Thermodynamic exergy analysis for small modular reactor in nuclear hybrid energy system
Rensselaer Polytechnic Institute, 110 8th Street, JEC 5046, Troy, NY 12180, USA
2 Idaho National Laboratory, PO Box 1625, Idaho Falls, ID 8341, USA
⁎ e-mail: email@example.com
Accepted: 10 February 2016
Published online: 27 April 2016
Small modular reactors (SMRs) provide a unique opportunity for future nuclear development with reduced financial risks, allowing the United States to meet growing energy demands through safe, reliable, clean air electricity generation while reducing greenhouse gas emissions and the reliance on unstable fossil fuel prices. A nuclear power plant is comprised of several complex subsystems which utilize materials from other subsystems and their surroundings. The economic utility of resources, or thermoeconomics, is extremely difficult to analyze, particularly when trying to optimize resources and costs among individual subsystems and determine prices for products. Economics and thermodynamics cannot provide this information individually. Thermoeconomics, however, provides a method of coupling the quality of energy available based on exergy and the value of this available energy – “exergetic costs”. For an SMR exergy analysis, both the physical and economic environments must be considered. The physical environment incorporates the energy, raw materials, and reference environment, where the reference environment refers to natural resources available without limit and without cost, such as air input to a boiler. The economic environment includes market influences and prices in addition to installation, operation, and maintenance costs required for production to occur. The exergetic cost or the required exergy for production may be determined by analyzing the physical environment alone. However, to optimize the system economics, this environment must be coupled with the economic environment. A balance exists between enhancing systems to improve efficiency and optimizing costs. Prior research into SMR thermodynamics has not detailed methods on improving exergetic costs for an SMR coupled with storage technologies and renewable energy such as wind or solar in a hybrid energy system. This process requires balancing technological efficiencies and economics to demonstrate financially competitive systems. This paper aims to explore the use of exergy analysis methods to estimate and optimize SMR resources and costs for individual subsystems, based on thermodynamic principles – resource utilization and efficiency. The paper will present background information on exergy theory; identify the core subsystems in an SMR plant coupled with storage systems in support of renewable energy and hydrogen production; perform a thermodynamic exergy analysis; determine the cost allocation among these subsystems; and calculate unit exergetic costs, unit exergoeconomic costs, and first and second law efficiencies. Exergetic and exergoeconomic costs ultimately determine how individual subsystems contribute to overall profitability and how efficiencies and consumption may be optimized to improve profitability, making SMRs more competitive with other generation technologies.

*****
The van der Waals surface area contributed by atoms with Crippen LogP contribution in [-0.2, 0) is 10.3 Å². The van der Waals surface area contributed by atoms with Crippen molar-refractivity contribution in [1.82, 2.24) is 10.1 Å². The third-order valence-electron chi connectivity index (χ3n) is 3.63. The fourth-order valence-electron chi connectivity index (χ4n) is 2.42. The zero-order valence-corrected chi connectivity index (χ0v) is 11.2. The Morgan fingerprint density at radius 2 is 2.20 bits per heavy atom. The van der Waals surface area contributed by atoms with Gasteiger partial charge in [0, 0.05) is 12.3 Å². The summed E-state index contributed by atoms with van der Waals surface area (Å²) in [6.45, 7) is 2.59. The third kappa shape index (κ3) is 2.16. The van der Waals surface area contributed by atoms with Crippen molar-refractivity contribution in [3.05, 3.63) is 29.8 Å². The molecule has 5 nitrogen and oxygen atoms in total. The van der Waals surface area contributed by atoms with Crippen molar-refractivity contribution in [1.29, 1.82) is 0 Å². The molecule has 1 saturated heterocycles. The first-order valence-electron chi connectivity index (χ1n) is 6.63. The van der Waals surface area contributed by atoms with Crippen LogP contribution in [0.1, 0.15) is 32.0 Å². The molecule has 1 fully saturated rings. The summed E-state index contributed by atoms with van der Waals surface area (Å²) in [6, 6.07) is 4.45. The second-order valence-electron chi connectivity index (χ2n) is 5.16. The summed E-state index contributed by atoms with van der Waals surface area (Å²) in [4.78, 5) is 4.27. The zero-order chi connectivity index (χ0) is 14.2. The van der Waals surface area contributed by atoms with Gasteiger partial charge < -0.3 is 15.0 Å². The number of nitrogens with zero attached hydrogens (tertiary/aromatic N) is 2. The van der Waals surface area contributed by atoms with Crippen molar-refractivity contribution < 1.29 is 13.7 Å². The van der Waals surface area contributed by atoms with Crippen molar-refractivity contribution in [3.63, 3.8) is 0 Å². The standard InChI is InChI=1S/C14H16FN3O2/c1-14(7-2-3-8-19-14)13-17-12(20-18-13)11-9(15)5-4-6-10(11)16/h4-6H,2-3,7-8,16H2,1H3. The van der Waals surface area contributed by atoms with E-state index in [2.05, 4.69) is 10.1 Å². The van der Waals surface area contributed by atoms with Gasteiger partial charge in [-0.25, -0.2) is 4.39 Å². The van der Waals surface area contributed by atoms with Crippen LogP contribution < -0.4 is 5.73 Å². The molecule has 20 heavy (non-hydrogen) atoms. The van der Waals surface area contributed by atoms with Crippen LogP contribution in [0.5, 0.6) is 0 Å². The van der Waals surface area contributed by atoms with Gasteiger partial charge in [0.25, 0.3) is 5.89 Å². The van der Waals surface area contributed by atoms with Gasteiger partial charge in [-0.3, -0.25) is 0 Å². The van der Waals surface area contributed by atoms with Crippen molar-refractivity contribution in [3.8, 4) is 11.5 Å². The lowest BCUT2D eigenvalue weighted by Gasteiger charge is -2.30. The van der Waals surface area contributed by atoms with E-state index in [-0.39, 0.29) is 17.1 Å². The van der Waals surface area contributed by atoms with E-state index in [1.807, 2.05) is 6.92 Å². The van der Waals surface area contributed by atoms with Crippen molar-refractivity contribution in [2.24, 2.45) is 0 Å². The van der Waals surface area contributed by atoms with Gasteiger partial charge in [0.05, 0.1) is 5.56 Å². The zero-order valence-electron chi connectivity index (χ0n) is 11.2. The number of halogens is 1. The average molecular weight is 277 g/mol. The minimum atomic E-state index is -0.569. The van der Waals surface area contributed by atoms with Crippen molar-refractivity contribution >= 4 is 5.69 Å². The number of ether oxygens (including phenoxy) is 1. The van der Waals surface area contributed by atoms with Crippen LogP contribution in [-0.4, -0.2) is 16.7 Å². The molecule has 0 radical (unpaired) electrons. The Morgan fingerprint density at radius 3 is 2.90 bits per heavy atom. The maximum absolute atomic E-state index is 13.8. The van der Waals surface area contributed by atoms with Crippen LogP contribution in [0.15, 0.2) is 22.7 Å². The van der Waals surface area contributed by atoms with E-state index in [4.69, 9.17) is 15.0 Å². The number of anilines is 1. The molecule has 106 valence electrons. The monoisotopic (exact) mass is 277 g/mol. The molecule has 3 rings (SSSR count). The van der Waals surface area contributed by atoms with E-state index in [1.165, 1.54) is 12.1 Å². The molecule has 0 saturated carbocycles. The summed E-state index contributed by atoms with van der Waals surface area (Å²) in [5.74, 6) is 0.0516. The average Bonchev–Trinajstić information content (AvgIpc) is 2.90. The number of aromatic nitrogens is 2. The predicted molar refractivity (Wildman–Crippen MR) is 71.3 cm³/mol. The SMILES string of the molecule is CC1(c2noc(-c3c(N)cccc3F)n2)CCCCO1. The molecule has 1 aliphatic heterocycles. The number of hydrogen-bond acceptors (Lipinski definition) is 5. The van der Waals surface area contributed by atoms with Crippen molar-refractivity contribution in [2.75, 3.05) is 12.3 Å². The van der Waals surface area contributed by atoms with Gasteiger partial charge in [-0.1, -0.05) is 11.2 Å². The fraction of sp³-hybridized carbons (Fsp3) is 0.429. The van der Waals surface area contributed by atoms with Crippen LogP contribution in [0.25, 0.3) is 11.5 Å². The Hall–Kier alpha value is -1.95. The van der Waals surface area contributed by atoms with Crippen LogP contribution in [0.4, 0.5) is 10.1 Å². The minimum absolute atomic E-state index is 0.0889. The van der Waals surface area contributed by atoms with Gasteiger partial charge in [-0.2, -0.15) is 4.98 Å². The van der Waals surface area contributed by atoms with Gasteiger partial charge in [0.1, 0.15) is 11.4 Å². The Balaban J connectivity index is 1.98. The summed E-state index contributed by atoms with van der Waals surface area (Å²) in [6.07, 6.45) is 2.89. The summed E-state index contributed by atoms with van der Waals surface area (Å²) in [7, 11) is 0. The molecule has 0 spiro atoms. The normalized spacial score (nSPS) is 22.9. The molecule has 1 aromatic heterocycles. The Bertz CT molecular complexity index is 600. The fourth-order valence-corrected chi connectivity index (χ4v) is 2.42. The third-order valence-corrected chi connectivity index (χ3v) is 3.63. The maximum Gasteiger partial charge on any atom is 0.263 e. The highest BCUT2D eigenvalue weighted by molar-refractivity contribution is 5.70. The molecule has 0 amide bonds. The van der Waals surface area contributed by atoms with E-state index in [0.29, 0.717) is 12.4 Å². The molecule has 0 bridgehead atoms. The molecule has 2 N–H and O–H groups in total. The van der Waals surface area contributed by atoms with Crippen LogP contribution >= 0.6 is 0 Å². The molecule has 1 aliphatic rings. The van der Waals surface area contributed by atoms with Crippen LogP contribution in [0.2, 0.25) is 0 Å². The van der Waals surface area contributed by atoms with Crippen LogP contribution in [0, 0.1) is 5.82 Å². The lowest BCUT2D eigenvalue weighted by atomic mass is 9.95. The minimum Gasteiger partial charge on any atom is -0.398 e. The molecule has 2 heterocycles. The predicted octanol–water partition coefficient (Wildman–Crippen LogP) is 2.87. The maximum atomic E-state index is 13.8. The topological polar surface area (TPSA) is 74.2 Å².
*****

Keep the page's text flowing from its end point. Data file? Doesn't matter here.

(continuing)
© L. Boldon et al., published by EDP Sciences, 2016
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